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It happens every year. Every single year when New Year’s Day rolls around and everybody starts evaluating their lives now that the shiny new year is upon is, I promise myself that I will get fit, lose weight and try to be a bit happier in my own skin. I don’t do too badly: I join a gym, I obsessively count my calories and I lose a few pounds. But as soon as I reach that point where I’m working hard and the scales aren’t reflecting it, I give up and go back to enjoying a carefree life… until the next time where my jeans don’t quite fit right.
So this year, I’ve decided to spend money on something that will watch my every move, that will tell me off when I’m sat at my desk staring at my laptop for far too long or watching TV – I invested in a fitness band.
Fitness bands are becoming increasingly popular amongst the general population, particularly as companies start to glamourise them as more – but they’re not a new phenomenon. There are a wide variety of products out there, such as watches that can map your runs by using GPS, or calculate your calorie burn during a workout by monitoring your heart rate. Even a simple pedometer can track your steps so you know just how active you are. So why spend a chunk of money on a fitness band like the Nike Fuelband, the Fitbit or (my personal choice) the Jawbone UP?
If you’re competitive like me, a fitness band might be what you need to encourage you to be more active. Most fitness bands allow you to create support ‘team’ and see what your friends are doing via an app, so that you can motivate each other into taking more steps each day and chastise if one of you has eaten a few too many chocolate biscuits . It also sets you challenges tailored to your daily activity, for example, for me it challenged me to walk 13,500 steps after assessing a few days of my movement, calculating how many steps I walked daily and adding a bit extra to create a goal. Thus, despite having sore legs and blistered feet from too much walking, I felt the need to beat my fitness band and managed to complete the challenge, and then some. Pathetic? Maybe. Motivating? Definitely.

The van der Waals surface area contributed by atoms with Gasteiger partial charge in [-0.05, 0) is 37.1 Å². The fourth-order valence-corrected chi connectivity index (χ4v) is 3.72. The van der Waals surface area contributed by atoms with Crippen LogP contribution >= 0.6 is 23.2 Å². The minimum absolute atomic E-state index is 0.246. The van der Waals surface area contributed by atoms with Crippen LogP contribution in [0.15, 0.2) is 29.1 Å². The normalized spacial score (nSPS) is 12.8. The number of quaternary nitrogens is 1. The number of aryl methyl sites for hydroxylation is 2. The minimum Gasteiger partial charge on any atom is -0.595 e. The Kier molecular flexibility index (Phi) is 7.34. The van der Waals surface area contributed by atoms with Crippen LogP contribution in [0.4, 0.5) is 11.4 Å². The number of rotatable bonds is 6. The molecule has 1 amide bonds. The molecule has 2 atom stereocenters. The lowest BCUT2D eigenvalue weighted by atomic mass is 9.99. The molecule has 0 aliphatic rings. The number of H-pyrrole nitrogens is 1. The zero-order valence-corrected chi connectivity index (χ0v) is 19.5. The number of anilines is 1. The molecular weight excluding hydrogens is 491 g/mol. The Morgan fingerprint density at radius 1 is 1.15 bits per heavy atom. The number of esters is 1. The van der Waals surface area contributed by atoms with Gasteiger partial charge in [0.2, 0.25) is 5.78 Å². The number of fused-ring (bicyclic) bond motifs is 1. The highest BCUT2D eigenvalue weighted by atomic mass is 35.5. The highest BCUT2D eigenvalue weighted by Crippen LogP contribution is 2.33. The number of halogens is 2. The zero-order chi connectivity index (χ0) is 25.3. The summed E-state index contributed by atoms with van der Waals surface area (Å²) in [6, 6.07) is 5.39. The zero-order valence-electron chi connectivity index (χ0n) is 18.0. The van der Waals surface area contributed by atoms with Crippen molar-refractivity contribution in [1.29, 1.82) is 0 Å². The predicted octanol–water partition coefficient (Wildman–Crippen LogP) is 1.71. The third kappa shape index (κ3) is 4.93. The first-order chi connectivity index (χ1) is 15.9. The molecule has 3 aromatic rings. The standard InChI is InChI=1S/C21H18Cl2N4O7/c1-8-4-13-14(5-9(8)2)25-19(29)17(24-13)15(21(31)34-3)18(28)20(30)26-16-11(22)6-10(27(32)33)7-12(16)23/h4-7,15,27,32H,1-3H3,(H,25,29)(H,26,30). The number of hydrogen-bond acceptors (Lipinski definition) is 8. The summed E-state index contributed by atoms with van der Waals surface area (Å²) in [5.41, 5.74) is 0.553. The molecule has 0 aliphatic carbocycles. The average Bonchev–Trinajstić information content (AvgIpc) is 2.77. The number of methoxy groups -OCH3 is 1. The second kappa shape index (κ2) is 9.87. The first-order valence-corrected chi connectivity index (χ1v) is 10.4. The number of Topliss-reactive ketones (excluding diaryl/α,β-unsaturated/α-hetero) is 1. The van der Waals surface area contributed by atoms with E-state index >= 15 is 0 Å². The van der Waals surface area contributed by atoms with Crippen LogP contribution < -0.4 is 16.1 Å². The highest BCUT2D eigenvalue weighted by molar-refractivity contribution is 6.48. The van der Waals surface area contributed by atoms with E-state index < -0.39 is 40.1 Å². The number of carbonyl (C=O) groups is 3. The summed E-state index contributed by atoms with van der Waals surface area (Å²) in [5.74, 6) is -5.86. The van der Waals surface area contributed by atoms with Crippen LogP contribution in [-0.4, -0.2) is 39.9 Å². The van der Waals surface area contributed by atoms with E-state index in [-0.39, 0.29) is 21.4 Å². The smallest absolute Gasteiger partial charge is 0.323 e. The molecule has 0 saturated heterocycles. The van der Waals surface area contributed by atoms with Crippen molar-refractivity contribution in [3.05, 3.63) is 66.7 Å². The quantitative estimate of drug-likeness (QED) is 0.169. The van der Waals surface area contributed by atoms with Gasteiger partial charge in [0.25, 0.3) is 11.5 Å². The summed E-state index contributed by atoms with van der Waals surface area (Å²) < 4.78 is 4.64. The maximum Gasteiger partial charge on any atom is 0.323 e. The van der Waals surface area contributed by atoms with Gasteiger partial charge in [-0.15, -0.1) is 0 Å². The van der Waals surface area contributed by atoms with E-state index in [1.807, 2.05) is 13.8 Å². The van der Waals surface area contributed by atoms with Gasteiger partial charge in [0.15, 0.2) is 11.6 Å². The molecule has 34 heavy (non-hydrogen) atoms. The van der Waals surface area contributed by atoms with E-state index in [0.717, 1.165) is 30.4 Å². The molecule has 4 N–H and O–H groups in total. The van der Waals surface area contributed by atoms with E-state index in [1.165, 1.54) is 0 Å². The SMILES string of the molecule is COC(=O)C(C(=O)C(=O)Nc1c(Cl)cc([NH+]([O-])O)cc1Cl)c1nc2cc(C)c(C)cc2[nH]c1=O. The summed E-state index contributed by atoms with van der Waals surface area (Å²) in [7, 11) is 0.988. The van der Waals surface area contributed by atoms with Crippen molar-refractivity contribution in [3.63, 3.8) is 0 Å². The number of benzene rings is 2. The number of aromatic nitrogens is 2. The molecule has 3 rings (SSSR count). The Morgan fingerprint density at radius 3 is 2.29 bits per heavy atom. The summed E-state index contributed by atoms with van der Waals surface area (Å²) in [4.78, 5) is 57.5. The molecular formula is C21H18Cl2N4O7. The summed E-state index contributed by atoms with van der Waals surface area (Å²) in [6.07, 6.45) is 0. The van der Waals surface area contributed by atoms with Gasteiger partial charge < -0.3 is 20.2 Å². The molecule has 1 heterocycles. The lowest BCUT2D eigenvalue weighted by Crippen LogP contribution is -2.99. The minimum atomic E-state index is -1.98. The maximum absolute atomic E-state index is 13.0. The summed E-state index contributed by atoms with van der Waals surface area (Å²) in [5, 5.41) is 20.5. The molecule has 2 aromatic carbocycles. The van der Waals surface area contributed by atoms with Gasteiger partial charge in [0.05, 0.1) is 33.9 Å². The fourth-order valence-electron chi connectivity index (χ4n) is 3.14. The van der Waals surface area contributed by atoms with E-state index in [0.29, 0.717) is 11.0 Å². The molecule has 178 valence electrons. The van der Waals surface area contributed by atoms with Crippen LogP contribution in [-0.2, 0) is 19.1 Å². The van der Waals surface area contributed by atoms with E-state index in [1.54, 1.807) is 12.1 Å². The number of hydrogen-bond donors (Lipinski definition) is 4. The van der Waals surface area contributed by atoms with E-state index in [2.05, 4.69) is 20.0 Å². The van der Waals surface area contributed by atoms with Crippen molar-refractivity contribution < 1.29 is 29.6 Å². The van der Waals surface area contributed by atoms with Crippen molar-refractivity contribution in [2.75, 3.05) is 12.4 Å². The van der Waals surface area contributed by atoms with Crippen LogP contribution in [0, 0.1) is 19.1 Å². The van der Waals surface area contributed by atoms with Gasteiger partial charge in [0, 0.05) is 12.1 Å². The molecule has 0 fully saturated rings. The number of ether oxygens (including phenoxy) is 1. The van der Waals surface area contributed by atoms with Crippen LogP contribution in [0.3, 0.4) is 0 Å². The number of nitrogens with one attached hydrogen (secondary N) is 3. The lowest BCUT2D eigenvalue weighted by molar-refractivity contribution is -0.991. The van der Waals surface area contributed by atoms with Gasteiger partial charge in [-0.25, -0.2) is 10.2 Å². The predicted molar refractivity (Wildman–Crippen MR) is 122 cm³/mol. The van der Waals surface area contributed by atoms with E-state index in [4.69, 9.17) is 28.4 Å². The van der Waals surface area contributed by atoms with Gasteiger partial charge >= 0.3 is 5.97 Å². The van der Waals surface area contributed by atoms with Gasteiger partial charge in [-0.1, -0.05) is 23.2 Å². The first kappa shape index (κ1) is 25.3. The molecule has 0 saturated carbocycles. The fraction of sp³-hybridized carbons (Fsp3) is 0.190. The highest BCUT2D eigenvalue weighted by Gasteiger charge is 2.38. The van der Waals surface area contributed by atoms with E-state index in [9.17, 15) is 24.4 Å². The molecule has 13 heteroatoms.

Better yet, fitness trackers don’t always deal exclusively with weight loss, instead, many of these fitness trackers monitor every aspect of your daily life. It encourages you to make notes of what you’re eating – and take photos to share if that’s your thing – it wants you to log how much fluid you’re drinking, it’ll count your steps and measure your activity in a standard day and finally, it tracks how much sleep you’re getting and suggests ways you could improve the quality of your sleep. The point of Jawbone, and most fitness bands, is to encourage a holistic healthier lifestyle, which is why it looks at everything your body does and then offers suggestions on how to lead a better life. For me, it knows I can spend most of my day at my desk studying, so it lets me choose a ‘period of inactivity’ time and vibrates to remind me to take a walk if I’ve been sendentary too long. For my boyfriend, he doesn’t get enough sleep due to late working hours and early mornings, so it challenges him to get to bed at a decent hour – which might seem stupid and a little controlling, but sometimes you need that nudge to encourage you to treat your body better.
So, whilst I’ve only had my tracker for a week now and I’ve already lost a couple of pounds, I feel like this year I might actually take the plunge and start living healthier. Only time will tell. But I think the most important thing about gadgets like this is that they emphasise that every small step is important in attaining your fitness and weight loss goals – even if it does push you into taking 13,500 of those small steps all at once. If you have the money to spend, it might be worth investing in something that will force you to evaluate your body and motivate you to alter your life and your health; rather than spending the first two weeks of January on a juice diet and buying a gym membership that will be forgotten and collecting dust by March.